Ten Hollywood celebrities who have spoken out about their religion
Actress Mayim Bialik recently talked about being religious in Hollywood.
"I think in general it's never going to be trendy to be observant or religious in Hollywood circles," the actres, who is Jewish told Fox News in an interview published on Aug. 21.
There are many celebrities in Hollywood who have spoken about their faith. Some are very public about their belief system, while others are much more private. A few have expressed opinions similar to Bialik, and have only revealed a glimpse into their personal beliefs.
Here's a look at people like Natalie Portman, Tom Cruise, Denzel Washington, Kristin Chenoweth, Orlando Bloom and more, who have shared stories or insights into their religion.
10. Orlando Bloom
Bloom talked about being a Buddhist in a 2007 interview with Details magazine. "The philosophy that I've embraced isn't about sitting under a tree and studying my navel, it's about studying what is going on in my daily life and using that as fuel to go and live a bigger life," said Bloom.
"When your girlfriend dumps you, when the bill comes through the door, and your mom calls you and tells you she can't handle the stuff in her life-;that's hell, but that's just one world. If you are aware of what is going on, then you can grow and use that hunger, that fear."
9. Martin Sheen
"I am a practicing Catholic," said Sheen in an interview with Salon. "I love the faith. I'm not nuts about the institution, but the faith is mine, everywhere I go in the world. The belief that God became human -; that's genius, man. And that God would choose to dwell where we would least likely look, inside ourselves and each other. The genius of God in our humanity, I love that. Every culture has that -; the Hindus, Muslims, all of them have it. That's the fundamental belief in all true believers, that God is present, God suffers and is broken with us."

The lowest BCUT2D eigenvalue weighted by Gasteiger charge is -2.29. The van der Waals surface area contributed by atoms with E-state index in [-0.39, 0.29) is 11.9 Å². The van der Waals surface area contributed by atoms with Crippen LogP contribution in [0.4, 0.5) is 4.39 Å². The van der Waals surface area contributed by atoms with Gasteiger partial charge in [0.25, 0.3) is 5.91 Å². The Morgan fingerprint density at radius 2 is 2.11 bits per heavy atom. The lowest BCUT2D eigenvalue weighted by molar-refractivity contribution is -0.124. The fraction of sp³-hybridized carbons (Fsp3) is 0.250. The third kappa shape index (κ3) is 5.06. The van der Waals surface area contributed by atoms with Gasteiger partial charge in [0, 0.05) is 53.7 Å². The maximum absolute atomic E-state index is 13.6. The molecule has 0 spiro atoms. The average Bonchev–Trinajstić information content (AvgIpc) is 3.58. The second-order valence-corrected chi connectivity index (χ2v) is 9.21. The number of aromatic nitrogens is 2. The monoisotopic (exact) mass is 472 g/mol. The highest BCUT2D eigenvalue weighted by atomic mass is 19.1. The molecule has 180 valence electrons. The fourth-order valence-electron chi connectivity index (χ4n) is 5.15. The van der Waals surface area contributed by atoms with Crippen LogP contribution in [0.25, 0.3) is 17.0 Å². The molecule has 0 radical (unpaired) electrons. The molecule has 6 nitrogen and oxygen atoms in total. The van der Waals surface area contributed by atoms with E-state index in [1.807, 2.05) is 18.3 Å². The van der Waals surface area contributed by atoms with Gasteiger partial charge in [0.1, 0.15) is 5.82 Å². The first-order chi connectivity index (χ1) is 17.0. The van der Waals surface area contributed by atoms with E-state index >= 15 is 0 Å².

8. Denzel Washington
"I read from the Bible every day, and I read my Daily Word," Washington toldGQ in 2012. I read something great yesterday. It said, 'Don't aspire to make a living. Aspire to make a difference.'"
The actor, who is the son of a preacher, donated $2.5 million to the Pentecostal West Angeles Church of God in Christ in 1995.
7. Dave Chappelle
In 2005, Chappelle spoke to Time magazine about his conversion to Islam. "I don't normally talk about my religion publicly because I don't want people to associate me and my flaws with this beautiful thing. And I believe it is a beautiful religion if you learn it the right way," he said. "It's a lifelong effort. Your religion is your standard. Coming here I don't have the distractions of fame. It quiets the ego down. I'm interested in the kind of person I've got to become. I want to be well rounded and the industry is a place of extremes. I want to be well balanced. I've got to check my intentions, man."